These situations never cease to impress and move me: a girl who has never had the chance to go to school before, deep in concentration, learning how to bend and twist a shape drawn on paper into a word. I see another child being treated by a health worker—receiving the medicine that will allow him to survive another day—and many more thereafter. I am also moved when I meet a newborn girl, bundled up in her father’s arms as her birth is registered and her identity is officially recognised. Later in life this proof of her age can help protect her from child marriage and child labour.
This happens every day across South Asia where millions of children depend on us—the adults—to ensure they can enjoy all of the rights enshrined in the Convention on the Rights of the Child. The Convention is an international agreement that has inspired governments to change laws and policies so that children’s rights are met—and this year we can proudly celebrate its 30-year anniversary.
All countries in South Asia have signed up to deliver these rights for children—including the right to the best healthcare possible, safe water to drink and nutritious food. Children also have, among many other rights, the right to play and the right to be protected from harmful punishment and sexual abuse.
One third of the world’s children and adolescents live here in our region. If we can get it right in South Asia, we will have impacted a huge part of the globe’s youngest generation for the better. We have seen powerful and positive changes in children’s lives in the eight South Asian countries over the past 30 years. Nevertheless, there is no time to waste if we truly care about every single child and genuinely wish to give each one the best possible start in life.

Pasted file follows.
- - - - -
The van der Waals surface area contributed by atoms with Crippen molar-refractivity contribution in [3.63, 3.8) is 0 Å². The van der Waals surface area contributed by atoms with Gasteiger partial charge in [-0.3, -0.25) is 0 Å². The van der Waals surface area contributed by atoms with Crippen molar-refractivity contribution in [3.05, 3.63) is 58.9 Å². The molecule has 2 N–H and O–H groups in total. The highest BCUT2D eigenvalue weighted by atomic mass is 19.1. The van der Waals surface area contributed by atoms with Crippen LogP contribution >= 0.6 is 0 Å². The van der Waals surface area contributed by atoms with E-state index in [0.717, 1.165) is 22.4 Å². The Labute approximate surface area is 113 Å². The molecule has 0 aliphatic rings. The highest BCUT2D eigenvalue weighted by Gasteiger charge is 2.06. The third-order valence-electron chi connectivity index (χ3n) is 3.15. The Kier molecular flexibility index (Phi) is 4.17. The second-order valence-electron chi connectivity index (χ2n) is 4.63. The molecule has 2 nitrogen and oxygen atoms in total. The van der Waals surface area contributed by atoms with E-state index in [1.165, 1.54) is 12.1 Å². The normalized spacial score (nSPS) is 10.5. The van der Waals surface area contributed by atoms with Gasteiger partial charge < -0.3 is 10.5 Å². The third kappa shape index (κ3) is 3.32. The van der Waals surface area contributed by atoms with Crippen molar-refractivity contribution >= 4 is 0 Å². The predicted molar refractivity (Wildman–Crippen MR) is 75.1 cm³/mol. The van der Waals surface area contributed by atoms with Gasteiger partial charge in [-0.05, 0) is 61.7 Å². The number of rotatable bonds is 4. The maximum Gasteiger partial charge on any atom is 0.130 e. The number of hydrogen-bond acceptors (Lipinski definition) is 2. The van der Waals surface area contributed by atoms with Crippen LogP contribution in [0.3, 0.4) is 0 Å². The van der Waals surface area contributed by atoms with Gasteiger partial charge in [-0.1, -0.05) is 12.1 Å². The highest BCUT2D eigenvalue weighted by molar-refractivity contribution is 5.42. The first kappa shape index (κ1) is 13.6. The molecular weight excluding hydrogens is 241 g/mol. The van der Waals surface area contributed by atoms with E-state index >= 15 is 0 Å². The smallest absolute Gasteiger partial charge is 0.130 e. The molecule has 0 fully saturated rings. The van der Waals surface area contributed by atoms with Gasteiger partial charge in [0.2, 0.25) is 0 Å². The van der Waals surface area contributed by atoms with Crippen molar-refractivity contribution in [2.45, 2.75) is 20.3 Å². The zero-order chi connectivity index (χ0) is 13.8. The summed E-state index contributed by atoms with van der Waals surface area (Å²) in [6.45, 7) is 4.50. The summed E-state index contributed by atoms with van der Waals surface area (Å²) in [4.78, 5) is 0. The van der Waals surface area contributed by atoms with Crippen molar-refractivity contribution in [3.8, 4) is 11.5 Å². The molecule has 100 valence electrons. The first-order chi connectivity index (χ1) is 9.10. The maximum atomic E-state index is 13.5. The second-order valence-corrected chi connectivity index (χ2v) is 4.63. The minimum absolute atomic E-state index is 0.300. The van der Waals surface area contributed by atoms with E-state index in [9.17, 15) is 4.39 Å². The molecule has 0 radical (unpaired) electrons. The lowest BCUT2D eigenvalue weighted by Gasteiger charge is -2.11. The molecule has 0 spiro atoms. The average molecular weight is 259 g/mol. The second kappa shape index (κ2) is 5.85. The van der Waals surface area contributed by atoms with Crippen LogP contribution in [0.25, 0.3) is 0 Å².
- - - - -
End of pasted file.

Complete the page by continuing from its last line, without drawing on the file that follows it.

It is a core principle of children’s rights that every child has the right to life, survival and development.
Nevertheless, the issues that we are facing in South Asia are daunting: data on nutrition shows us that the region is lagging behind sub-Saharan Africa in low birth weight, stunting and wasting. In some of our countries, diets that are high in sugar and fat are increasing the risk of overweight and obesity in children which can result in lifelong health problems.
A harrowing number of newborns never get the chance to live. Out of all new babies in South Asia, 2.7 percent die in the first 28 days of life. This is the same figure as sub-Saharan Africa. There are many reasons for this, but the lack of clean water—which often leads to child malnutrition and serious disease—is certainly one of them. The lack of investment in the nutritional care of women during pregnancy also has dire consequences for survival rates and the well-being of newborns: one in four infants in South Asia is born small and weak, often as a direct result of maternal undernutrition.
When we look at education, we also see a major prospect for change: 10 million children are not enrolled in primary school and almost half of those who are do not learn the basics of reading and mathematics. When we look at secondary school, a staggering 18 million do not have the chance to enrol. And one-third of all children will not set foot in a pre-school even though this gives them the very best foundation for learning.
Then we have emerging issues such as air pollution and climate change—both of which demand an urgent call to action. Millions of children breathe toxic air every day and that can have a serious impact on their lifespan and even their intellectual capacity. The effects of climate change are undermining children’s right to survive and thrive—and we have only seen the beginning of these unsettling developments.
I know I am not alone when I say that we as adults can and must do better. We have no excuses but we have plenty of opportunity to act.
We know for a fact that societies improve for everyone when we invest in children. All evidence tells us that for each dollar spent on, for example, education and health, a society will benefit manifold.
So that is the great and uplifting news: if we ensure the fulfilment of rights we have promised the youngest generation, and if we protect and invest in our wonderful and talented children, South Asia as a whole will thrive.
It is very simple: when we, as adults, do good for our children, we do good for our world.
Jean Gough is Unicef’s Regional Director for South Asia.
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